Like many people around this time of year, I find myself reflecting. New Year’s Eve and New Year’s Day are times when memories are easily traceable: “Where was I five years ago today?” “Where was I 10 years ago today, and what’s changed?”
Every New Year’s Day for the past 10 years, I’ve made sure to give myself 10 minutes to sit in peace and remember where I was, who I was with and what made that day so special on January 1, 2008.
The Lead Up: A Football Season Unlike Any Other
I was a bright-eyed, out-of-state, excited and confident 18-year old freshman when I arrived on the campus of the University of Illinois in August 2007. I grew up in a family of college football fans — I knew the sport backwards and forwards and one of my earliest memories at U of I was going to Illini Pride Night/Orientation the day or two after I had moved into my dorm, Illini Tower.
Just a few months earlier, when I was wrapping up my high school studies in Southern California, I distinctly remember a conversation I had during free period with some of my friends and classmates, who were going to UCLA, Wisconsin and USC.
“How many wins do you expect out of Illinois your first year there?” Unabated, I said nine wins. “We’ll go 9-3.” They laughed. I was serious.
Illinois did just that, winning nine games, and while many of the alums and students at U of I felt we had a good team, it all seemed surreal as Illinois knocked off ranked foes in Penn State and Wisconsin on back-to-back fall weekends in Champaign.
Surreal is the key word. 2006 produced just two wins, and now Illinois was on the national stage and being talked about on SportsCenter and on ESPN’s College GameDay. I was living the dream.
I was in the student section for every single home game that year, and with an offense spearheaded by Juice Williams, Rashard Mendenhall and Arrelious Benn, it’s still hard to put in words just what it was like going to my first college games as a student and seeing that team on a weekly basis.
Illinois fans are called many things. Spoiled isn’t one of them.
January 1, 2008
Full disclosure: I come from a USC family. My older sister is a USC Alum (Class of 2007), and I have cousins, family friends and countless high school friends who’ve all gone to USC. Going through elementary, middle and high school without an NFL team in Los Angeles, watching USC and all of its success packing a 90,000 seat Coliseum was must-watch television.
I was so proud that my school, the University of Illinois at Urbana-Champaign, was representing the Big Ten, the Midwest and a college community I had grown to love my first five months there. And there we were — at the Rose Bowl, the Grandaddy of Them All.
For Winter Break, a bunch of my friends I had made that first semester at U of I made the trek down to Southern California to stay with me, go to Disneyland that weekend AND to watch our football team play USC in the Rose Bowl. It was a party worth hosting and celebrating.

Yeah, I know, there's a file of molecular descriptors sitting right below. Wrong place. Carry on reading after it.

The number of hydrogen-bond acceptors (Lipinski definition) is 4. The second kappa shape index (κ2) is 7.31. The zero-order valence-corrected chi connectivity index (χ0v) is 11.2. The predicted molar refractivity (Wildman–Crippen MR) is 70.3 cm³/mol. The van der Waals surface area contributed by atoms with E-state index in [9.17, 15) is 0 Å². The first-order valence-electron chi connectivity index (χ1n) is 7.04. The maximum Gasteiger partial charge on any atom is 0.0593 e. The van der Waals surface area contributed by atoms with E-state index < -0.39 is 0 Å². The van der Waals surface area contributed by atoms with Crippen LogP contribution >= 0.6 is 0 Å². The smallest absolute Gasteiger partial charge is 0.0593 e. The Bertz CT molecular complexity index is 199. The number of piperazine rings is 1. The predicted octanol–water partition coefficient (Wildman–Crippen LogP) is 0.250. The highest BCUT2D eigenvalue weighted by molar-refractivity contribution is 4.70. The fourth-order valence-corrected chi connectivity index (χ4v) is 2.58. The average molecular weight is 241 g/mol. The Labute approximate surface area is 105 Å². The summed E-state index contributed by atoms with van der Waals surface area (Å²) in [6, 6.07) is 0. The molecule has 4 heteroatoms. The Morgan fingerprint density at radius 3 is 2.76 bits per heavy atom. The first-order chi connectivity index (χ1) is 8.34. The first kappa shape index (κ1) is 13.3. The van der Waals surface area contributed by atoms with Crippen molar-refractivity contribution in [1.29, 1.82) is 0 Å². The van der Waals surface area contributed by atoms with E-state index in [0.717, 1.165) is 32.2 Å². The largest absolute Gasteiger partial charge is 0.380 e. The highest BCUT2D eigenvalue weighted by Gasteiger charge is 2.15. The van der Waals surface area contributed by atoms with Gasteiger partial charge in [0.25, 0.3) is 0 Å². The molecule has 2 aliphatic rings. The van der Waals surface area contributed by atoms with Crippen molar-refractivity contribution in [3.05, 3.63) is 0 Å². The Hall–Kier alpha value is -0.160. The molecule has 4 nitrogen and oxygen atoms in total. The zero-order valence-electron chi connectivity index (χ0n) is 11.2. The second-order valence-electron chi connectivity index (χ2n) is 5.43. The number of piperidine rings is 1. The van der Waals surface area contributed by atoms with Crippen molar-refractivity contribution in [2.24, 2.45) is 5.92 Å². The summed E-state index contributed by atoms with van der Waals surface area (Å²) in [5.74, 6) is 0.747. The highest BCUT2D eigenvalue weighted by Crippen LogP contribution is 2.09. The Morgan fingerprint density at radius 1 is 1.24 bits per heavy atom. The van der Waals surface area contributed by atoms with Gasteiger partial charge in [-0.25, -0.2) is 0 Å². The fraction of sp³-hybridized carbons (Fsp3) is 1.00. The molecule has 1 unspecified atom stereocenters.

This image sticks with me:
The orange Illinois-painted endzone. The orange-clad fans beginning to fill their seats. The rolling hills in the backdrop of the massive grandstands. The perfect blue sky overhead.
The Rose Bowl isn’t just any other game, and here’s why: While the rest of the country is dealing with tough winters, sun-less days and cold, the weather at the Rose Bowl — and scene in and around the stadium — is always perfect. No matter how technology has changed or no matter which teams qualify for the Rose Bowl each year, there’s a historical and mystical transcendence that exists in Pasadena that’s unlike anywhere else. In a constantly changing world, the Rose Bowl is lost in time. And Illinois was part of that 11 years ago today.
If we ever make it back... GO!
The expectations for USC Trojans Football are the same each year: Qualify for the Rose Bowl. The Trojans have been to the Rose Bowl the most times out of any team, and it’s not even close. USC has gone 34 times. Michigan (20 times) has gone more than any Big Ten team, and Ohio State will be playing its 15th Rose Bowl later today.
The Rose Bowl affects so many people involved with the universities they represent. Not just the players and football staff, but administrators, alumni, students (including marching bands!) all get the chance to attend the Rose Parade, followed by the Rose Bowl Game.
Speaking of parades — not to rain on any Illinois fans parade — but it does not seem like the Fighting Illini Football team will be going back to the Rose Bowl any time soon. I think that’s what makes fans like me cherish our time both during the 2007 season and at the Rose Bowl Game that we lost (first time I’m mentioning the fact that we actually lost the game) 49-17. We don’t live in the past, but we certainly take our time to remember it because it makes us happy in what is a present doom-and-gloom sporting outlook sadness.
The Rose Bowl Stadium is sacred. The rolling hills around it are godly and invoke goosebumps up and down your body. It’s not a rite-of-passage to go because so few teams actually get the chance to play in the Rose Bowl in their lifetimes: Just ask your Minnesota and Indiana alumni friends about that.
I’m not religious. I just know that the Rose Bowl and thinking about our experience there in 2008 brings me happiness, peace, gratitude and a wider notion of being part of something bigger than myself. That’s holy.
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